Pa. House adopts sweeping changes New House rules: An open House

Posted: March 14, 2007

HARRISBURG — The rules have changed.

In a move that some called historic, the state House last night unanimously adopted a set of new internal operating policies designed to open the legislative process to all members, limit a prized perk, and give the public greater access to records.

"This marks a new day in Pennsylvania," Speaker Dennis O'Brien (R., Phila.) proclaimed moments after last night's vote. "The populace in Pennsylvania has demanded that we make change. There are significant changes here."

Under the new rules, the public will be able to view House and committee votes and read testimony from hearings online. Representatives will no longer be able to spend up to $650 a month in public funds to lease a vehicle of their choice. Instead, they must now pick from a cheaper pool of state-leased vehicles. And the powerful Rules Committee can no longer gut entire bills at the last minute and insert other language.

"It represents a very substantial step forward in restoring the breach of trust that existed with some in Pennsylvania," said Rep. Josh Shapiro (D., Montgomery). "It ushers in a new era in Pennsylvania government, one of openness, one of transparency and one of empowerment."

Added House Majority Leader Bill DeWeese (D., Greene), "Things are changing. It's palpable."

The new rules also end the practice of allowing members to vote by proxy if away from the chamber. They now must be in their seats in order to have their votes counted.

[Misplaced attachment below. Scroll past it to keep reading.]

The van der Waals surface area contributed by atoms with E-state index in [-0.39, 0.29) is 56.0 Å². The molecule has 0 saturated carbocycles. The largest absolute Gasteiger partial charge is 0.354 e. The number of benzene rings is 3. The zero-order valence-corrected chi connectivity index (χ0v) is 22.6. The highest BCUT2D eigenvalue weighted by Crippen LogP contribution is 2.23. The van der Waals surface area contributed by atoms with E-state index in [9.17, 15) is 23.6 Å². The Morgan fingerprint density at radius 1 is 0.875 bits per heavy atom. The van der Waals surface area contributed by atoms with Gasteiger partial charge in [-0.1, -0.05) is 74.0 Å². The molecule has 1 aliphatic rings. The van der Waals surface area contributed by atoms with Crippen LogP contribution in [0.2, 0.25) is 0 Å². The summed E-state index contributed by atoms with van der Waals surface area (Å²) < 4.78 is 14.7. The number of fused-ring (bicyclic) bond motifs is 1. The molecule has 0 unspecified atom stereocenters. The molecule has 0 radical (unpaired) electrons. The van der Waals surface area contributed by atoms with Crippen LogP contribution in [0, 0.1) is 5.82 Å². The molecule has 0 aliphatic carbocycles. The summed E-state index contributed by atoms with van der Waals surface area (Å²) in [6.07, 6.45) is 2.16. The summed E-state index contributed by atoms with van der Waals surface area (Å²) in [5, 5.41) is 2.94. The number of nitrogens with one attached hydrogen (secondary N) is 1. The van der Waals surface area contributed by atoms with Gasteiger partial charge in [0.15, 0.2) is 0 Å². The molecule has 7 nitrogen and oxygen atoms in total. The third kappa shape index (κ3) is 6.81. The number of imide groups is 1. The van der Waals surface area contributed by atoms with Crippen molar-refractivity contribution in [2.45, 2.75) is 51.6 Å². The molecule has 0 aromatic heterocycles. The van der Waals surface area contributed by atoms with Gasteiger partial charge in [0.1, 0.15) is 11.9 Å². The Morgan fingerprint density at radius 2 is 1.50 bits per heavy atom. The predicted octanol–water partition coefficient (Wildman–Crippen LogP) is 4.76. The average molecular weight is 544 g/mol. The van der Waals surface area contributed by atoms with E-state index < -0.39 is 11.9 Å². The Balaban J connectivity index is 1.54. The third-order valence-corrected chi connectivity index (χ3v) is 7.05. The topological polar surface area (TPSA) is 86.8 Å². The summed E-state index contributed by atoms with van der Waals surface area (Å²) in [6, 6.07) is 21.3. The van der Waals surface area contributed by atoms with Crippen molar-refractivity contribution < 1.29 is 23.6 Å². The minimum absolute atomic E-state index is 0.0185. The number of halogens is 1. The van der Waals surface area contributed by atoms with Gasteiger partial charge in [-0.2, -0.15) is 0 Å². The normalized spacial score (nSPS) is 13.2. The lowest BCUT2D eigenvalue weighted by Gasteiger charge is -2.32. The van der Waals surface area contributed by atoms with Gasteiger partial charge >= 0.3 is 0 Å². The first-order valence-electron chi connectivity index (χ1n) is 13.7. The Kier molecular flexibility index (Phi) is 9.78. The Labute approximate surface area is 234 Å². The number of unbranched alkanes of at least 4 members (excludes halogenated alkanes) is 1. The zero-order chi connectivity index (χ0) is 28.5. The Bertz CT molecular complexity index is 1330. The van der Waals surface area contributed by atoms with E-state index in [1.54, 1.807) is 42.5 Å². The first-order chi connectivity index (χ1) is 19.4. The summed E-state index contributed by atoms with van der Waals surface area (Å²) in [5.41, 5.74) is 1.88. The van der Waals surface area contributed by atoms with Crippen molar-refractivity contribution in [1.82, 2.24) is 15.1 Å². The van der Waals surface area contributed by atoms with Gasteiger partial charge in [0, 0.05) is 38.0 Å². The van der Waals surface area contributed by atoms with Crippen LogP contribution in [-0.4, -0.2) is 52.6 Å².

Some members said that new rule didn't go far enough in policing "ghost voting" - a long-accepted House practice in which objects, from pennies to paper clips, are shoved into an electronic voting machine to record a member's votes although the member is not always present.

The House, however, narrowly rejected a proposal to require, in certain instances, each of the 203 members to cast votes verbally much like the smaller 50-member Senate does.

House Minority Leader Sam Smith (R., Jefferson), who supported the idea (Amendment 103 to House Resolution 108), characterized it as the "ultimate ghostbuster."

But the idea would "in effect shut down the people's business," said Rep. Mike Gerber (D., Montgomery). "We would just spend too much time shouting out names."

At one point yesterday, the debate devolved into partisan bickering.

Rep. P. Michael Sturla (D., Lancaster) accused Republicans of using parliamentary moves to block Democratic attempts to amend bills over the last 12 years when the GOP held the majority.

That set off Smith.

"The practices of this House have built up incrementally over years," a miffed Smith said on the floor. "This idea that Republicans were the evil people that perverted the rules is just crap."

The changes adopted yesterday - most of them recommendations of the Speaker's Commission on Legislative Reform headed by Shapiro and Rep. David Steil (R., Bucks) - will be in place for the remainder of the legislative session ending November 2008.